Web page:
In response to an audience question, the presenters noted that Siemens Energy performs continuous monitoring for 10,000 MW of customer capacity, although that includes sites where only the GT is monitored.

Galen George, director of business development and marketing, covered startup optimization and cybersecurity (Fig 2). He noted that some customers will start up their units 30 minutes early to meet anything from a 30-min to 3-hr start time. While control mods for faster starts usually mean greater automation, Galen stressed that “control is not taken away from the operator.” For example, the system may tell the operator when to do something, but the operator actually has to do it. In other words, they still have to pay attention.  The slides included a project executed in the USA Midwest that reduced startup times and fuel costs by 50%.

Cybersecurity. George’s cyber-related slides quantified what we all know implicitly: Connected industrial digital devices have increased eight-fold since 2011, which means the “threat environment” has also grown exponentially. Most of the slides were intended to make the case for including an industry expert like Siemens Energy as service providers in your vulnerability management programs.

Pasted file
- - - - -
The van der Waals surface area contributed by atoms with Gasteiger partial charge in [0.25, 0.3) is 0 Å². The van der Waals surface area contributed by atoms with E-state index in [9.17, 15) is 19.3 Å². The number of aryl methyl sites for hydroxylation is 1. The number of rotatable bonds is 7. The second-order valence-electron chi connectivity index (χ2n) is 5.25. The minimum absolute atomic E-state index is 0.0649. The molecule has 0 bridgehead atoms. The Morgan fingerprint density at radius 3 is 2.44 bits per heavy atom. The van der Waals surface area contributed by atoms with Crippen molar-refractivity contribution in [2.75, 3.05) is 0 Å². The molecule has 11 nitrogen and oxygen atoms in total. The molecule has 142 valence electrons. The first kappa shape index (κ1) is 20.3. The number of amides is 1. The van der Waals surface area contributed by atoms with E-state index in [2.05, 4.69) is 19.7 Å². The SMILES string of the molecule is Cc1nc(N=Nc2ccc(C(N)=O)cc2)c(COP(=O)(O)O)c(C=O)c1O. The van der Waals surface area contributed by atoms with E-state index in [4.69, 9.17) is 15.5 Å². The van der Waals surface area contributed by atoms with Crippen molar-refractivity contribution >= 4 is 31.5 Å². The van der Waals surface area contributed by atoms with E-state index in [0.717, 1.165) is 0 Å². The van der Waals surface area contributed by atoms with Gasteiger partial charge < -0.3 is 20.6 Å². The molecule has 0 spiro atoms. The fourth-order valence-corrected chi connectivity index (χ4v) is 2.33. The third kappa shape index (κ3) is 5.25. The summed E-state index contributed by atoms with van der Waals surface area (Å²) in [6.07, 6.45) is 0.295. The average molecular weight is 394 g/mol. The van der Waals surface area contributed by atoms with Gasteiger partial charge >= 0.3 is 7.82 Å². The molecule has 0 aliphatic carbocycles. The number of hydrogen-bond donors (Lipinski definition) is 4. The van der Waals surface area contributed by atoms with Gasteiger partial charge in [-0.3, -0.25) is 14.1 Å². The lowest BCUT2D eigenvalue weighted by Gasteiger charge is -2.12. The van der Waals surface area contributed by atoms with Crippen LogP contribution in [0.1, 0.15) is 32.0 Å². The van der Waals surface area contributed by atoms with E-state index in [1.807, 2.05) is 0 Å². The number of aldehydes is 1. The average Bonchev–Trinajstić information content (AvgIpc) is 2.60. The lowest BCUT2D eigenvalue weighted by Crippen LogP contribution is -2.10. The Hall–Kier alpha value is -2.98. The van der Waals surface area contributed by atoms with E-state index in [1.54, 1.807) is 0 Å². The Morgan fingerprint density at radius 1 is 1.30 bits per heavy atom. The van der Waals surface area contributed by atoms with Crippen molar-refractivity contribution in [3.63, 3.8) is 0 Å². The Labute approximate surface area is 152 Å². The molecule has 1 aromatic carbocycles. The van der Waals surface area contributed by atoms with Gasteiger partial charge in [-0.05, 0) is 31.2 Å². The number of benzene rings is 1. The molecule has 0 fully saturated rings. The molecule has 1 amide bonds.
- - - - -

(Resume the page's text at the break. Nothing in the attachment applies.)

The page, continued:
Audience questions addressed how to back up, save, and test systems (Siemens Energy recommends at least once a day, a function which can be automated, though older units may have manual only); then storing the backup files on a drive within the system, then transferring to long-term storage within the DMZ. Another attendee inquired about wireless devices and mesh networks. George said these are “much more vulnerable” and suggested continuous intrusion monitoring and detection.

Beyond the GT and CC. Jim Badgerow, senior project manager, Expanded Scope Solutions, covered battery solutions to reduce costs and/or add revenue streams. One of the more interesting use cases is to avoid paying demand charges for the electricity needed to frequently start up combined cycles as well as provide black-start capability (Fig 3).

The day concluded with Thorsten Wolf, product manager, plant innovations, presenting on opportunities for green hydrogen and grid stabilization. Main points:

    • Surplus (often “spilled” or wasted) renewable energy can be harnessed to produce and store “green” hydrogen for later use.
    • Hydrogen substitution for methane in natural gas does not lead to a linear reduction in carbon—for example, a 30% hydrogen mix by volume reduces carbon by 10%.
    • Even low percentages of hydrogen may require changeout of carbon steel for hydrogen handling and transport, because of embrittlement risks, in plant fuel handling equipment depending on site-specific variables.
    • Hydrogen storage has many considerations as it has to be compressed to 2400-2600 psig and un-lubricated reciprocal compressors may be necessary.
    • Steam turbine/generators at shut-down fossil plants can be converted into synchronous condensers for grid stability by adding a clutch and other equipment.
    • Siemens Energy is developing static voltage compensator (SVC) technology to respond instantaneously for frequency stabilization.